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Ginger pumpkin pie designates different holiday

Yes, Thanksgiving will look different this year.

And because we’re missing much-loved faces around the holiday table, the menu looks different, too.

Nostalgia aside, I simply can’t conscience preparing every family-favorite dish that my mom has produced each Thanksgiving for nearly two decades running. It’s simply too much food for four people, and some of the richly sauced, sugar-laden specialties simply don’t hold the allure for me, my partner and kids that they do for an older generation.

So we’ll dispense with the green bean casserole, the sweet potato praline casserole, the 24-hour fruit salad and the pecan pie for this year’s feast, focusing instead on the basics and limiting the dessert course to a single selection.

And with not a few traditional dishes going by the wayside, I’m seriously considering shaking up the classic pumpkin pie with this ginger-spiked recipe that incorporates the praline crunch of our forfeit casserole. There’s no better time to break with tradition, after all, than in a year when any protest is voiced by just a couple of people.

My partner, who also loves ginger, isn’t likely to be among the dissenters. And I have a strong suspicion that I could win my kids’ affections with this crunchy cookie topping.

Included with this Tribune News Service recipe is one for pie dough whipped up the food processor, but I condone the use of boxed pie dough when time is short and refrigerator space tight.

If you do make your own crust, allow an hour for the dough to rest in the refrigerator and consider blind-baking it a day in advance and storing in a cool place.

Ginger Praline Pumpkin Pie

Pie dough (recipe follows)

2 large eggs

1 can (30 ounces; or two 15-ounce cans) pumpkin pie mix (with sugar and spices)

1/2 teaspoon each ground: cinnamon, ginger

1/4 teaspoon ground cloves

2/3 cup heavy whipping cream

2 tablespoons dark rum or 1 teaspoon vanilla

3 tablespoons butter, softened

2 tablespoons dark brown sugar

1/4 cup finely chopped crystallized ginger, about 1 1/2 ounces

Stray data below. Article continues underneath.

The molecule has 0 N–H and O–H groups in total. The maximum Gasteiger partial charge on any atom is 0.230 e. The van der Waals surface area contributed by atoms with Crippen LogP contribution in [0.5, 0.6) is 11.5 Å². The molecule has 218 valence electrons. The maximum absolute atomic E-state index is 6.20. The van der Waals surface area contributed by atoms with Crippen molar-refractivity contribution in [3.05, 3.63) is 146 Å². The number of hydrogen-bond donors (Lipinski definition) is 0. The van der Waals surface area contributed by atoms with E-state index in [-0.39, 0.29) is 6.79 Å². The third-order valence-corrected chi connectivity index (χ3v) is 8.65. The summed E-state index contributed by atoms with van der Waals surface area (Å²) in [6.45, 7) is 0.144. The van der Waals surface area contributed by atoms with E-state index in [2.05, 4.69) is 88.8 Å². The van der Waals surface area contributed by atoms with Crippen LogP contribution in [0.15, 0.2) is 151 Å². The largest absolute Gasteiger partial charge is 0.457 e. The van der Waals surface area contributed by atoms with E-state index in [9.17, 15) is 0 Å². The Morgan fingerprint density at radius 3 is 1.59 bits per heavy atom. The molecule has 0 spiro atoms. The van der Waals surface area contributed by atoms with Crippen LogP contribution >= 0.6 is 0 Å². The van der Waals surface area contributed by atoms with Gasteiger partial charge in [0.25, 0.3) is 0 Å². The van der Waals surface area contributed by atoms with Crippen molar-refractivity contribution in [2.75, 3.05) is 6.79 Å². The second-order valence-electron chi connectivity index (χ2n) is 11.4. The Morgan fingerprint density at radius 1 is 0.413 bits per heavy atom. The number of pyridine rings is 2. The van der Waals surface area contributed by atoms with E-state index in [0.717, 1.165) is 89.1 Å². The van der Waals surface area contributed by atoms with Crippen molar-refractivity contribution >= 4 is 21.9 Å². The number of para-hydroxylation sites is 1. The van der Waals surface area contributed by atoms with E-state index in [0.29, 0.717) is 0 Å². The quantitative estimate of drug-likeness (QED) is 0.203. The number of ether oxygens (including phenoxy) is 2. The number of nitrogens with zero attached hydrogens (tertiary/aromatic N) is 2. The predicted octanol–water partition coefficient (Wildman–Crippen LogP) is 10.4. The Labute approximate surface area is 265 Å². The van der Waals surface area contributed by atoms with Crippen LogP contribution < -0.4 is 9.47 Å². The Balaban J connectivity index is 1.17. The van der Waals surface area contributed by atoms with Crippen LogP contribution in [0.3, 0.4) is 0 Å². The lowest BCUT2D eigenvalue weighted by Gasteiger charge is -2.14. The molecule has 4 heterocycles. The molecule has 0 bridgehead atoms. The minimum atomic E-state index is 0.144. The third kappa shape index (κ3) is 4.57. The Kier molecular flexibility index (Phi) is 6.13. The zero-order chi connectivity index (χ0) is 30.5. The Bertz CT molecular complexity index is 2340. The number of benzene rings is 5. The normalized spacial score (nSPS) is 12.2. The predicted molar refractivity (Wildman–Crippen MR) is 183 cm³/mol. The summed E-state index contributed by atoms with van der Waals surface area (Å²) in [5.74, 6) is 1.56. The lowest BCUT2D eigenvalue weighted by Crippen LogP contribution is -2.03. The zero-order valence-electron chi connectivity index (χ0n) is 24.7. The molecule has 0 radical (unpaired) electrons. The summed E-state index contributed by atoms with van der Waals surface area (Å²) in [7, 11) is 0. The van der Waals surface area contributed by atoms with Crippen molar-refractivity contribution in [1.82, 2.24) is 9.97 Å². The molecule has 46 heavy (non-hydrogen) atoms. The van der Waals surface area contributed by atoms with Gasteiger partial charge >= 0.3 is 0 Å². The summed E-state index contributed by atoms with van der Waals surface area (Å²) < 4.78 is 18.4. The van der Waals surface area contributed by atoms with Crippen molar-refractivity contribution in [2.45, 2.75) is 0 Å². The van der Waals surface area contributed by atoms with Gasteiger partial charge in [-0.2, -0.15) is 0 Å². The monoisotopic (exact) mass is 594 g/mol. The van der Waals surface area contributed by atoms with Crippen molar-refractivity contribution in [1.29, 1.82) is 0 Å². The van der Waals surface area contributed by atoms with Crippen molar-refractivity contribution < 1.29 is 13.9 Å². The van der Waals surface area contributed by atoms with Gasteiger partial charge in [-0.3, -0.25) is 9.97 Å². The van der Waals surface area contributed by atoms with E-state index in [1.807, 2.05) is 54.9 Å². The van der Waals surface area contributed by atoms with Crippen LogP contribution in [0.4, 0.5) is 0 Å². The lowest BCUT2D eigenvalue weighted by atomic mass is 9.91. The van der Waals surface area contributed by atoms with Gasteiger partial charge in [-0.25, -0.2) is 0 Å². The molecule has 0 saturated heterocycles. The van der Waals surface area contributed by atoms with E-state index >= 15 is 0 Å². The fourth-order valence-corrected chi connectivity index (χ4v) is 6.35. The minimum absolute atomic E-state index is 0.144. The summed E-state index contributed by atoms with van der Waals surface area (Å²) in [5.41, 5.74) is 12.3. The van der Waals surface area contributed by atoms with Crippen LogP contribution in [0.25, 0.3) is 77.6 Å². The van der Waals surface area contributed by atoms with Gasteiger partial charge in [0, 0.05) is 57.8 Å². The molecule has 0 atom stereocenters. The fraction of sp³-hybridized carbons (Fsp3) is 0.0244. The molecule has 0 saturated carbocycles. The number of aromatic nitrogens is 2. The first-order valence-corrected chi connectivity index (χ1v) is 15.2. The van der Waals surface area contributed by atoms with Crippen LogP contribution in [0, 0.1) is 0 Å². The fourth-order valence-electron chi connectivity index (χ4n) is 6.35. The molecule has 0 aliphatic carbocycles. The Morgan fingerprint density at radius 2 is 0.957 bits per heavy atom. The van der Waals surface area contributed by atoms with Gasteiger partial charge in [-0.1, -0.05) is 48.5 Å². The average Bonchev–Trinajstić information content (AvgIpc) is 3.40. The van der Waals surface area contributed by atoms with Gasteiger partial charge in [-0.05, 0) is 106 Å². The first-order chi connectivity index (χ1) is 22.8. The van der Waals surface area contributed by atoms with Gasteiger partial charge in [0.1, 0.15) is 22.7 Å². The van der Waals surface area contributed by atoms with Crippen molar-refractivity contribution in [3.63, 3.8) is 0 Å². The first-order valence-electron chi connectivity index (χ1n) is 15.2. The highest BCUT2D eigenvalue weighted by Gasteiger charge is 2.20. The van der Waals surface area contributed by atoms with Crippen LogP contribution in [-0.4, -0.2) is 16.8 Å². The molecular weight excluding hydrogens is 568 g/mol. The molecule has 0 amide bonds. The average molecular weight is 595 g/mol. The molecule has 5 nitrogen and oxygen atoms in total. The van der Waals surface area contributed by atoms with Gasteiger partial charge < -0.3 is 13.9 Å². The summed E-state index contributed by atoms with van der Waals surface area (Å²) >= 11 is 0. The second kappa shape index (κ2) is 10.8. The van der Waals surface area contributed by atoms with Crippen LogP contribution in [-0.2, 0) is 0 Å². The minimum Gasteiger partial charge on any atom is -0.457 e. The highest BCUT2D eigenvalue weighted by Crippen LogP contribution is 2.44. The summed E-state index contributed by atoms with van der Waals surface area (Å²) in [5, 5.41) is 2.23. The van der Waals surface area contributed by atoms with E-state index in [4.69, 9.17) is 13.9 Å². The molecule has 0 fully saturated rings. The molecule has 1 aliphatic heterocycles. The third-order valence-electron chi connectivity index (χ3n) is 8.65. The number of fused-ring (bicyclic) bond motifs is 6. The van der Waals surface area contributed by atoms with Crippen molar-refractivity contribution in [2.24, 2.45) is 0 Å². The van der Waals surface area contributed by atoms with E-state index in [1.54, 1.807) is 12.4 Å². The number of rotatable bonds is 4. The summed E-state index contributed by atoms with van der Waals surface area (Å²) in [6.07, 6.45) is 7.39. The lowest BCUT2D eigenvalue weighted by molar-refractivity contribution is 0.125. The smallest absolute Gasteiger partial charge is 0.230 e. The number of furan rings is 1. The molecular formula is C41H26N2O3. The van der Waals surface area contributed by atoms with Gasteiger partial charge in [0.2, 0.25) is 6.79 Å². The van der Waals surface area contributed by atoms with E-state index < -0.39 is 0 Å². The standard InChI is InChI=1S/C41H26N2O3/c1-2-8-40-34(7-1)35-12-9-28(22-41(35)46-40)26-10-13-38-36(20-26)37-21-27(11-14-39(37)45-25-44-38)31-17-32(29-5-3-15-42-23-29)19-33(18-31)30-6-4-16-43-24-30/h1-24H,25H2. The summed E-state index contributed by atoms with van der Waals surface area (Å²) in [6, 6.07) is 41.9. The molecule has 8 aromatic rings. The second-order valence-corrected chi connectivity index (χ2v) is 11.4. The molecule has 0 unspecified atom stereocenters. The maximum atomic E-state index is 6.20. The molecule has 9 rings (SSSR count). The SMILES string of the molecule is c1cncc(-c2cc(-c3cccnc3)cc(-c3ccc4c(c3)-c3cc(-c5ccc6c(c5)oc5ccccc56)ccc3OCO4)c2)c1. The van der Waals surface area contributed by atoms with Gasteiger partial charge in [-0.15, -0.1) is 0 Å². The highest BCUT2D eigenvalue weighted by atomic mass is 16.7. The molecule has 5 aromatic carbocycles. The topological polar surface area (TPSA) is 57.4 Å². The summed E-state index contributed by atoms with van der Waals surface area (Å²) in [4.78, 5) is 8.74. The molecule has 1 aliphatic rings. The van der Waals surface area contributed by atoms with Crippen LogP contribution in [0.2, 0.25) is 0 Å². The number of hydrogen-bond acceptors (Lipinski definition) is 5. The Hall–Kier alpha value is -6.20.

1 cup roughly chopped or broken ginger snap cookies, about 2 ounces or 12 cookies

Whipped cream, for serving

Heat oven to 425 F. Roll the pie dough between 2 sheets of floured wax paper to an 11-inch circle. Remove top sheet of paper. Use bottom sheet to help you flip dough into a 9-inch pie pan. Gently ease dough into pan, without stretching it; roll edge of dough under so it sits neatly on edge of pie dish; flatten attractively with a fork.

Line bottom of pie crust with a sheet of foil; fill foil with pie weights or dried beans. Bake in preheated oven for 8 minutes. Remove beans using foil to lift them out of crust. Return pie crust to oven; bake until light golden in color, for about 2 minutes. Cool. (Crust can be prebaked up to 1 day in advance; store in a cool, dry place.)

Reduce oven temperature to 350 F. For filling, whisk the eggs in a large bowl until smooth. Whisk in the pumpkin mix, cinnamon, ginger and cloves until smooth. Whisk in the cream and rum or vanilla.

For topping, mix the soft butter and brown sugar in a small bowl until smooth. Stir in the crystallized ginger; gently stir in the cookies to coat them with butter mixture.

Carefully pour pie filling into cooled crust. Set pie pan on a baking sheet; slide into center of oven. Bake for 40 minutes. Remove pie from oven. Gently distribute topping evenly around outer rim of pie, near crust. Return pie to oven; bake until a knife inserted near center is withdrawn clean, for about 40 more minutes. Cool on a wire rack. Serve cold or at room temperature with the whipped cream.

Makes 8 servings.

Pie Dough

1 1/4 cups flour

1/2 tablespoon sugar

1/2 teaspoon salt

1/4 cup unsalted butter, very cold

1/4 cup trans-fat free vegetable shortening, frozen

Put the flour, sugar and salt into bowl of a food processor. Pulse to mix well. Cut the butter and shortening into small pieces; sprinkle them over flour mixture. Pulse to blend fats into flour. Mixture will look like coarse crumbs.

Put ice cubes into about 1/4 cup water and let water chill. Remove ice cubes and drizzle about 3 tablespoons of ice water over flour mixture. Briefly pulse machine just until mixture gathers into a dough.

Dump mixture out onto a sheet of wax paper. Gather into a ball. Flatten ball into a thick disc. Wrap in plastic and refrigerate until firm, for about 1 hour. (Dough will keep in refrigerator for several days.)

Tribune News Service